Major efforts underway to restore, preserve Houston’s oldest Black community

 Stronger Houston: Efforts underway to preserve Freedman's Town
Stronger Houston: Efforts underway to preserve Freedman's Town

HOUSTON – Freedmen’s Town at one time had more than 500 homes, today there are only about 40 left.

Gladys House-El has roots that run deep in that area of the 4th Ward, which was developed by freed slaves beginning circa 1865. Today, she lives in the home her family business operated out of decades ago.

“I’m the fifth generation of the planners and developers of Freedmen’s Town,” House-El said. “My family sold blocks of ice on the back of a horse-drawn buggy.”

Right down the street from House-El’s home is the former home of master printer Rutherford Yates, which is now the Yates Museum showcasing the area’s history.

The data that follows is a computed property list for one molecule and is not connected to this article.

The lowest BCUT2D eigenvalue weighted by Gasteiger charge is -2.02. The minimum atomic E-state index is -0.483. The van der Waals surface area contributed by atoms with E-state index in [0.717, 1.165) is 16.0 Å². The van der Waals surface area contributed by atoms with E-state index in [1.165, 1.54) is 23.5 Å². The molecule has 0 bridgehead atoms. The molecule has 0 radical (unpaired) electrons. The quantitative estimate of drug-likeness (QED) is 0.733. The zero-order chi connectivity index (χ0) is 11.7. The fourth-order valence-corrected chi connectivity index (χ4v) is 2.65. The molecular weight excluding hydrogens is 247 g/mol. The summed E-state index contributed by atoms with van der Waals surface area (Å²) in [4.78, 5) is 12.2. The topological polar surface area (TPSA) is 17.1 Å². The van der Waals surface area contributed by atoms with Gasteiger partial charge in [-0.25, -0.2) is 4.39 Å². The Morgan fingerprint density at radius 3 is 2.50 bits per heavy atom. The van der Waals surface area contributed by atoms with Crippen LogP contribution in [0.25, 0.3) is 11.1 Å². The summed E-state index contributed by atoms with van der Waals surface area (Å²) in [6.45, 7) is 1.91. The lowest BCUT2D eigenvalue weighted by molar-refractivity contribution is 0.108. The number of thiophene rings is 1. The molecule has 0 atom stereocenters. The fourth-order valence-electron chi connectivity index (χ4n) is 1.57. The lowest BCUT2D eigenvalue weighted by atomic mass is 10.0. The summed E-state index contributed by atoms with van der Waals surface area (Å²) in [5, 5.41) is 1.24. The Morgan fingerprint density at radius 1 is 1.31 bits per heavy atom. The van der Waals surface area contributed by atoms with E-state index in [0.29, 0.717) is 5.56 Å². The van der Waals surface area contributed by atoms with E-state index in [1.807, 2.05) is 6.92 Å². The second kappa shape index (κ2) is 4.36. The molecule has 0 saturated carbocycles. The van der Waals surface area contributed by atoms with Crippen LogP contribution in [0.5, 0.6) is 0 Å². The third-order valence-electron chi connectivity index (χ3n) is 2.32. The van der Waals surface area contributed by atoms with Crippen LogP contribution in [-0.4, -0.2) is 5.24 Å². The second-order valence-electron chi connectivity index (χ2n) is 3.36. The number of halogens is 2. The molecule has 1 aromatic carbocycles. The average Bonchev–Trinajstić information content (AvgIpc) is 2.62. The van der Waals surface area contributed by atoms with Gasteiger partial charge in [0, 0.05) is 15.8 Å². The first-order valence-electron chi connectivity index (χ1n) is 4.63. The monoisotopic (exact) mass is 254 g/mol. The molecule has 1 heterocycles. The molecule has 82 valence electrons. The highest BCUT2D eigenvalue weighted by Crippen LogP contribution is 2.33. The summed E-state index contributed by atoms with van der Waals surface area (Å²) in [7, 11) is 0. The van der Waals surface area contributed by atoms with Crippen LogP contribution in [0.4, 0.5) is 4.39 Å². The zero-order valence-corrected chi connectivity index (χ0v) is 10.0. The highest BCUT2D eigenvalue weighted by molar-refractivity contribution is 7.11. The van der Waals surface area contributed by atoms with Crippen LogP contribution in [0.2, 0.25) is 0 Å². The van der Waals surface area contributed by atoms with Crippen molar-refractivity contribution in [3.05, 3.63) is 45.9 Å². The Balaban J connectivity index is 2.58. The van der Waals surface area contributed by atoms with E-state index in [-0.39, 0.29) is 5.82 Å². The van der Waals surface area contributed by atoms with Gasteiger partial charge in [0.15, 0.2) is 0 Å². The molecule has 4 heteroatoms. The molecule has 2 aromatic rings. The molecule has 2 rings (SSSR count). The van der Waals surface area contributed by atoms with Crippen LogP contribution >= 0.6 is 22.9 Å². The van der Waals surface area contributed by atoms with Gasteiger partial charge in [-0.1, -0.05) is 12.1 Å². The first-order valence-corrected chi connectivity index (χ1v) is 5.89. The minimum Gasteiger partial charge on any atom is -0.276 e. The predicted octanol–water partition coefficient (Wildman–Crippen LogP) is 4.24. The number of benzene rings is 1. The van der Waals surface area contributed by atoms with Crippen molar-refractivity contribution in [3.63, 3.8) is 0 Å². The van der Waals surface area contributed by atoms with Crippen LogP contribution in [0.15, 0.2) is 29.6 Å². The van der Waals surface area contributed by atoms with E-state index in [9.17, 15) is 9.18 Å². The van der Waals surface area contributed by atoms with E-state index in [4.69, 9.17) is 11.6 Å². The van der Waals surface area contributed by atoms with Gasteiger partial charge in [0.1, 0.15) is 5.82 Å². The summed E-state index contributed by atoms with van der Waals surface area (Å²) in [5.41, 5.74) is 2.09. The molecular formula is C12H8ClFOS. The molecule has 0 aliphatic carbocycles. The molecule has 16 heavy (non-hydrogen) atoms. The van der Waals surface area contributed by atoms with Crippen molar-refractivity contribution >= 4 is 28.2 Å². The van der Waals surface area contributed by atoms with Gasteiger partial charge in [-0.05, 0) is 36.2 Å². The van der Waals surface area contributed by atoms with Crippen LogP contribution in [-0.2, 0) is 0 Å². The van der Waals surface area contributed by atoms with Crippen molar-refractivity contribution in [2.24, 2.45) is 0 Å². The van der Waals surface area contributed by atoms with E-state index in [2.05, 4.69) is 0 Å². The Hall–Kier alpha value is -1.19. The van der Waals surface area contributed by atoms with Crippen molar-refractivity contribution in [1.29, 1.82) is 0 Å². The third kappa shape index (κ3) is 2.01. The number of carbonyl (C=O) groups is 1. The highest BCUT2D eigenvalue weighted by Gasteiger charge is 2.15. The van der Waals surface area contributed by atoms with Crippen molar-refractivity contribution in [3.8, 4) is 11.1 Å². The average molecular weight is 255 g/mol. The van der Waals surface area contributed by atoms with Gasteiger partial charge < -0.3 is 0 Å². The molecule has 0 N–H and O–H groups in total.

“They had 13 blacksmiths living here. They had 34 brick makers and installers living here. They had every trade,” said museum city-founder, Catherine Roberts.

Just walking the streets it’s obvious the community is steeped in pride and tradition, but there’s been a struggle to preserve it.

“Eminent domain has been used to wipe out our heritage as well, you know, the railroads running through the community or freeways,” House-El said.

Gentrification has led to developers buying out properties from owners. Many historic homes have been destroyed or replaced with newer more expensive properties.

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